Finelly, I use water soluble marker (blue color) for white fabrics. I also use disappearing marker (purple) for marks on the right side of the garnment (like pocket placement).

I wanted to use onlythe best available marking tools when I was beginning to sew. After awhile I realized that they don't have to be expensive, or designed for sewing. I also found that running out of stuff and running to the store or mail ordering was just another hassle, cutting into my sewing time. Not to mention that all those special markers cost more than a lead pensil, but don't work much better. Just my 2c worth

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Fabric bought in 2009: 30 yds
Fabrc sewn in 2009: 19 yds
Fabric stash: 145 yds

3 Garments IN and 6 Garments OUT

Learn To Sew
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In reply to Butterfli Bleu


Date: 4/6/06 11:47 AM

I love my Chalkoliner in White. I do not care for the one in yellow, however. I had a hard time getting the yellow one to come out of the zipper topstitching area. I had to pretreat it 3 times, as I used it pretty hard on the pants and then realized that was not a good idea! Live and learn and try something else.

What I really love is my Mark-B-Gone pen that comes off in water. I was really unsure of it, so I got it on my fingers and got them wet. The blue marks just washed right off my fingers. I have not washed my garments I have marked with it yet, as I am not done with the waistband and hem. However, it comes off the sample easily. Last night in sewing class, my teacher told us to be careful and not iron them in permanently. Especially on light fabrics.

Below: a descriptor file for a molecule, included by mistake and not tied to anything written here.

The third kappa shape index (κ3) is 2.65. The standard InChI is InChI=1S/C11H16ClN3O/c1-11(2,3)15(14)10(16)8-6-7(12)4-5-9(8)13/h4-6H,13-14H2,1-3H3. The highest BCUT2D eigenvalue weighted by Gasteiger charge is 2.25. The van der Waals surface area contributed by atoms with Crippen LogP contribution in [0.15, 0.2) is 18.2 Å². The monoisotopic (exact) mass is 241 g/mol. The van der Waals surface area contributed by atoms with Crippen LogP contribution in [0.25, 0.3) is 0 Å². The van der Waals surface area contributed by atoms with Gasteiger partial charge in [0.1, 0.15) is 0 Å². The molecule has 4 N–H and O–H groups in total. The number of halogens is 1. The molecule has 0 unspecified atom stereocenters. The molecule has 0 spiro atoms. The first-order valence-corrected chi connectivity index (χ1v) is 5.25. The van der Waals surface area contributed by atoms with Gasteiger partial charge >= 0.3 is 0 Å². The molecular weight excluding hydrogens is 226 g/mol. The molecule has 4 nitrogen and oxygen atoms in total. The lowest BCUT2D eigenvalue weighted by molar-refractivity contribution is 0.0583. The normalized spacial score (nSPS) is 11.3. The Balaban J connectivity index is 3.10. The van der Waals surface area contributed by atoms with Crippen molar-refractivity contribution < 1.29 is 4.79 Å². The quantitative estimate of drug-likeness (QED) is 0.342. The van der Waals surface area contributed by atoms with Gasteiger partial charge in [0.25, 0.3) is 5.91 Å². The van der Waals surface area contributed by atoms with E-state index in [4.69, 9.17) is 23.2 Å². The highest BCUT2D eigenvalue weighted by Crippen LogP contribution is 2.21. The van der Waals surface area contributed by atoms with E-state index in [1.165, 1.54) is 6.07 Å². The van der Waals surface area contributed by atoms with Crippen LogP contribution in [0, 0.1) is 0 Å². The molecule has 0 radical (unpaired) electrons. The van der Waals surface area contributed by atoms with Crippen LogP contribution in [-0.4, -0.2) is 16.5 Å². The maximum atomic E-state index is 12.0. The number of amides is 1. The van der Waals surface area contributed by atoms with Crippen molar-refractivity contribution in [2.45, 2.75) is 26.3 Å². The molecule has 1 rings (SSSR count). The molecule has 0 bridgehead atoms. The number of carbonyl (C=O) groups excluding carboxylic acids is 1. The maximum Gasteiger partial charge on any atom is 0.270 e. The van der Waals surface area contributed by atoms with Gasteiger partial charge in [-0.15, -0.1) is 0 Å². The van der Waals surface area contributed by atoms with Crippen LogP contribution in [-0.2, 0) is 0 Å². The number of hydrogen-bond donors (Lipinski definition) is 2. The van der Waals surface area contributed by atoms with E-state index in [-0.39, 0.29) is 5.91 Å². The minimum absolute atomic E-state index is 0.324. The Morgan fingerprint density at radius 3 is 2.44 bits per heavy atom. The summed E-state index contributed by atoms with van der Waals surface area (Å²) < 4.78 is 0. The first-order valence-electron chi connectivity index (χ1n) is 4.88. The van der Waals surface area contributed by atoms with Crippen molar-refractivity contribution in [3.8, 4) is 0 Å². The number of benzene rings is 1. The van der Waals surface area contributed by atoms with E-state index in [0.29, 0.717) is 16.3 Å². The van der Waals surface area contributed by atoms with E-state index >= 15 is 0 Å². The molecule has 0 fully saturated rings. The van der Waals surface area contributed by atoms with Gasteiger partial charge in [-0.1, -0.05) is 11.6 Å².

For light fabrics, I think making Tailor tacks might be the way to go.

I also have Tailors chalk that I like. It comes off, if you don't put it on too hard. Ask me how I know!

Carol

------
Bernina 630, my much loved main machine
Bernina embroidery module
Pfaff 2036 my back up & travel machine
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Sherril Miller
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Date: 4/6/06 12:14 PM

My new favorite marking tool is a pencil called "General's Sketch & Wash". I buy it at the quilting store in my area, but it leaves a nice dark line and really does just wash right out. It's a very soft graphite pencil and can be sharpened very easily in the pencil sharpner. The lead is quite thick and doesn't break at all. For darks I use a chalkoliner in pale blue, dark blue, or red, whatever will show up best. Sometimes I just use a pin, and unless I'm using a 1/4" seam allowance, I always snip my notches inward. It's faster and easier to do and then I don't have to go back and cut them off after I sew the seam. OK, this isn't necessary but I think it gives a less "homemade" appearance on the inside of my garment to have them gone.

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Visit my blog at http://sewingsaga.blogspot.com

If it's worth sewing, it's worth sewing well;
and if it's worth sewing well, it's worth FITTING FIRST! - TSL